Microsoft Flow – Business Process Flows from a traditional CRM perspective

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This post is manually triggered by the blog post of Pieter Veenstra: Microsoft Flow – Business process flows from a traditional Flow perspective.

Microsoft added Business Process Flows (BPF’s) to their Microsoft Flow platform.

BPF’s are managed in PowerApps since the integration between Dynamics 365 and PowerApps. With Spring 2018 update (v9.0.2) their data is stored in the Common Data Service for Apps (CDS for Apps), the new database for Dynamics 365 Customer Engagement (CE) and model-driven PowerApps.
CDS for Apps is the place to be to store the data of your business processes. Even the approval flows of Flow itself make use of the CDS for Apps.

BPF’s are more than a guide through a data entry process; you are able to navigate through the business process with a combination of data entry, checks, conditions and branching, and automation.

Dynamics 365 CE has its own workflow engine that can be triggered from the BPF:

  • by starting the BPF (Process applied)
  • by completing the BPF (Process completed)
  • by abandoning the BPF (Process abandoned)
  • by reactivating the BPF (Process reactivated)
  • by Stage Entry or Stage Exit

And there is the so-called Action Step, that can be used to manually start an action/workflow. This is the native “Flow button” in Dynamics 365 CE. Microsoft explicitly refers to this as a way to trigger workflows from your BPF, as newly part of Microsoft Flow.

You can add an Action Step to a stage of the BPF to execute an action with process arguments as possible input:

BPF’s in Dynamics 365 CE can span more than one entity and are indirectly related to those entities. Each BPF has its own base entity were the instance records are stored. Since there can be more than one BPF active on a “host” entity record, there’s no reliable way to get a trigger from the BPF via the host entity record. So using the Dynamics 365 connector triggers is not that easy.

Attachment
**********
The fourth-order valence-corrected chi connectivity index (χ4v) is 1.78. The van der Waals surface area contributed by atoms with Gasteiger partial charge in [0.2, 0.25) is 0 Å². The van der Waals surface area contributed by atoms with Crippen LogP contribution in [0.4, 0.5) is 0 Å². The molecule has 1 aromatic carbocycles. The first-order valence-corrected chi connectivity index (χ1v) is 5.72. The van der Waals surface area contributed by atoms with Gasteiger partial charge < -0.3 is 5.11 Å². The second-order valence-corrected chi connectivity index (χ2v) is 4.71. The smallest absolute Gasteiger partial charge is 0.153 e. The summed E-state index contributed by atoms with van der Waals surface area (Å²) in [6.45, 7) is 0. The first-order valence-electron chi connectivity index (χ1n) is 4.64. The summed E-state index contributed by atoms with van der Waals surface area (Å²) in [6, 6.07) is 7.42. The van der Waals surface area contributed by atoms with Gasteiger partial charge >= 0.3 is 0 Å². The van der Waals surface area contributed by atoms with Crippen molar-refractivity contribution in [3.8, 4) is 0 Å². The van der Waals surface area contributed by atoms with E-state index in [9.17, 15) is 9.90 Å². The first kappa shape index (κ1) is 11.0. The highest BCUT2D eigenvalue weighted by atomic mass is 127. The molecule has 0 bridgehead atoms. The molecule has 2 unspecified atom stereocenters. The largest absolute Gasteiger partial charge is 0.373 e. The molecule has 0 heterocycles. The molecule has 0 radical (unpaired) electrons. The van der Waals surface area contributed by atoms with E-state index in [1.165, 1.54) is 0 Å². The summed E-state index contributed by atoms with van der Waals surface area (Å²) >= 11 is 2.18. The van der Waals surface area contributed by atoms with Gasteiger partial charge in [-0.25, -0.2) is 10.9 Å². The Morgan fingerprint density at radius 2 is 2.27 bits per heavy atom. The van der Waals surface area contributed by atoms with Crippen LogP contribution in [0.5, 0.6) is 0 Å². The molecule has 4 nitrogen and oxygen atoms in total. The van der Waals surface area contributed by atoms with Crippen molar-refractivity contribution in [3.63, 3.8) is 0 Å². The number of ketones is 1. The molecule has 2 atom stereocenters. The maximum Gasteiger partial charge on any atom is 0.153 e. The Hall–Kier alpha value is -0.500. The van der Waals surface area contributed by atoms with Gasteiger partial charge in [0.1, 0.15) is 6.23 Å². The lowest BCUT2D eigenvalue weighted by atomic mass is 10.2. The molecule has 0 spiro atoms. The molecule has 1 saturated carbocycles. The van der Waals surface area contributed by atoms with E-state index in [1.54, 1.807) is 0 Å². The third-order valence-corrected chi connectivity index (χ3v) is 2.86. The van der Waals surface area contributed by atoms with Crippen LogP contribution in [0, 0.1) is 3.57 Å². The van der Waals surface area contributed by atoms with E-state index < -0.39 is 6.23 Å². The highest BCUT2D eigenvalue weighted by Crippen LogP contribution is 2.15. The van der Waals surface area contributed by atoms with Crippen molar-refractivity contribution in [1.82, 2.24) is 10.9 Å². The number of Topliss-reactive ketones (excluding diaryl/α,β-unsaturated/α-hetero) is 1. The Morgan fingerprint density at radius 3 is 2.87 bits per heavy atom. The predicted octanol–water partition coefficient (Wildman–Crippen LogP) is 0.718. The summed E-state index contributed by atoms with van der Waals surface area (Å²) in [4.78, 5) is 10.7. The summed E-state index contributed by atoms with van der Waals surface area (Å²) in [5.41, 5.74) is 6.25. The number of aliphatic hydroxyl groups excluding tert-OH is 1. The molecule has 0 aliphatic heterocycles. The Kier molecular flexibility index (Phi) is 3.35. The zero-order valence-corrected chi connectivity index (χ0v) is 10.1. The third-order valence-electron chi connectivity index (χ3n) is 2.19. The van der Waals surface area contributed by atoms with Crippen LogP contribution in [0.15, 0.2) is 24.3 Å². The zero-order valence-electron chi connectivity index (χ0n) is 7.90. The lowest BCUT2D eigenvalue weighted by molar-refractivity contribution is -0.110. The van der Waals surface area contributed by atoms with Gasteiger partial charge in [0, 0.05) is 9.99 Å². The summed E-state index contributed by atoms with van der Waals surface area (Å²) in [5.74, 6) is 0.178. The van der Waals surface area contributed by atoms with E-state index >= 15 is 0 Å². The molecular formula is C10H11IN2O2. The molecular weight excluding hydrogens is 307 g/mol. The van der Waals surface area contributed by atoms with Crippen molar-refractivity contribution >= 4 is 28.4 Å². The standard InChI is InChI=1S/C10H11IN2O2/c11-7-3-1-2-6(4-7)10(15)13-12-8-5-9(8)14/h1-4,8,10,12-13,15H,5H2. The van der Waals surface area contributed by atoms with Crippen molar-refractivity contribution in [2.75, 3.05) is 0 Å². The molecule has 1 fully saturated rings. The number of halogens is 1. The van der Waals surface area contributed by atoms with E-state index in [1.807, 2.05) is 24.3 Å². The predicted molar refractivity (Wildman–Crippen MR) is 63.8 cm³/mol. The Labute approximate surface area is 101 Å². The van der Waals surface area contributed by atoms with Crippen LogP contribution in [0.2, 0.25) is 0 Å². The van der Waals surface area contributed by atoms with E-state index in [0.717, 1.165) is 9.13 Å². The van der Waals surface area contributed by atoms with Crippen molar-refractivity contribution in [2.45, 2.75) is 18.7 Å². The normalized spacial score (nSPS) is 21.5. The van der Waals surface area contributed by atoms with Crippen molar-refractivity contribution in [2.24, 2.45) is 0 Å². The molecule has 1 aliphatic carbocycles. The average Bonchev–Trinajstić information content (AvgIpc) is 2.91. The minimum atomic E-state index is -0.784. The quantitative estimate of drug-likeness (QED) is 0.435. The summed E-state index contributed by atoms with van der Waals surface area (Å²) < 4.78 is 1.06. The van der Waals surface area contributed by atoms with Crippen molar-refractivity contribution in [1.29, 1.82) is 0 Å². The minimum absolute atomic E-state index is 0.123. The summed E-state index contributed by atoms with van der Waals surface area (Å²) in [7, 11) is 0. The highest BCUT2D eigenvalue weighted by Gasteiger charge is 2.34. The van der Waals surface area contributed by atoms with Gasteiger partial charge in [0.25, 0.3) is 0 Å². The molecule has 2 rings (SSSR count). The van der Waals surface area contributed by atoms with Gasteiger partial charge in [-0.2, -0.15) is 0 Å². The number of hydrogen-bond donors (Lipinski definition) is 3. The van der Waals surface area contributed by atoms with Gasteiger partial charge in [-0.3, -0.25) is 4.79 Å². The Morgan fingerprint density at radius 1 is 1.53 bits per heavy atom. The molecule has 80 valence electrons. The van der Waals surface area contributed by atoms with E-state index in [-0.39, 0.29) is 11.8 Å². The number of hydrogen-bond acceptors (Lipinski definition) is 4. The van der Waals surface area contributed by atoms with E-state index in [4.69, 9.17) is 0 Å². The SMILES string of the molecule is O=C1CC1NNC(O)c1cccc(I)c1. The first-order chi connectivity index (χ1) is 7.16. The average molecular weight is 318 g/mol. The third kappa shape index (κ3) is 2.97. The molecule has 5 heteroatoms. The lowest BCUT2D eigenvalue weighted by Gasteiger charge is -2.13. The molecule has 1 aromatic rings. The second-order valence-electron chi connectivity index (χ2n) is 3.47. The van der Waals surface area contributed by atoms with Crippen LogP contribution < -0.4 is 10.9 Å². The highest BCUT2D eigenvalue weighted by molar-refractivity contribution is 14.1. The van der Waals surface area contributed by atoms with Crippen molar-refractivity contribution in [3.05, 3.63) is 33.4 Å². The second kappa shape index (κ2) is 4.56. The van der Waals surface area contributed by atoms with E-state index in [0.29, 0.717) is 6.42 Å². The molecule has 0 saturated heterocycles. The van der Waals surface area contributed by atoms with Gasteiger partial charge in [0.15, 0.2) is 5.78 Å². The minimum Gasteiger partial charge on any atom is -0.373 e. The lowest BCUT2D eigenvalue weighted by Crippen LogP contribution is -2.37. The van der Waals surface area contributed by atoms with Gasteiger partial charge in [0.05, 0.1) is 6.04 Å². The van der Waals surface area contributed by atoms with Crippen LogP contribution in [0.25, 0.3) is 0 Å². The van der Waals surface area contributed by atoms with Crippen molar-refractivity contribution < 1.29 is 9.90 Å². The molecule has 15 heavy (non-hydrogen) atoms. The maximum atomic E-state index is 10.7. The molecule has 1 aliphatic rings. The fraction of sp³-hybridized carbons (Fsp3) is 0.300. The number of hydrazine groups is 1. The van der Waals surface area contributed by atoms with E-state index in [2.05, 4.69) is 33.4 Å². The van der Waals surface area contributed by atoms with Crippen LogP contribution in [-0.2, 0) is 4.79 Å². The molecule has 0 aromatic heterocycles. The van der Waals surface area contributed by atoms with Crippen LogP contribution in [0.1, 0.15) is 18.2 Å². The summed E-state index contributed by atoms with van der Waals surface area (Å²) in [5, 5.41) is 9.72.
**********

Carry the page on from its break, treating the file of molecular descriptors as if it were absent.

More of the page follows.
You are able to start a flow on the selected record, but there’s no relationship with the BPF. That is the missing link that Microsoft has to resolve.

Breaking news: Instant Flow steps in Business Process Flows are in preview (June 19, 2019)

True, Microsoft is pushing us (CRM people) to use Flow as the preferred workflow engine but with CRM-only data there ain’t always added value to that. And they still have no alternative for the real-time workflow option in Dynamics 365 CE. Real-time workflows can be useful to validate the stage change of a BPF, by checking related fields/records and perform a rollback if the validation fails.

It’s possible to register a webhook with a step in synchronous execution mode in Dynamics 365 that can be used as trigger, but that can only work real-time when all components are integrated more deeply in CDS for Apps.


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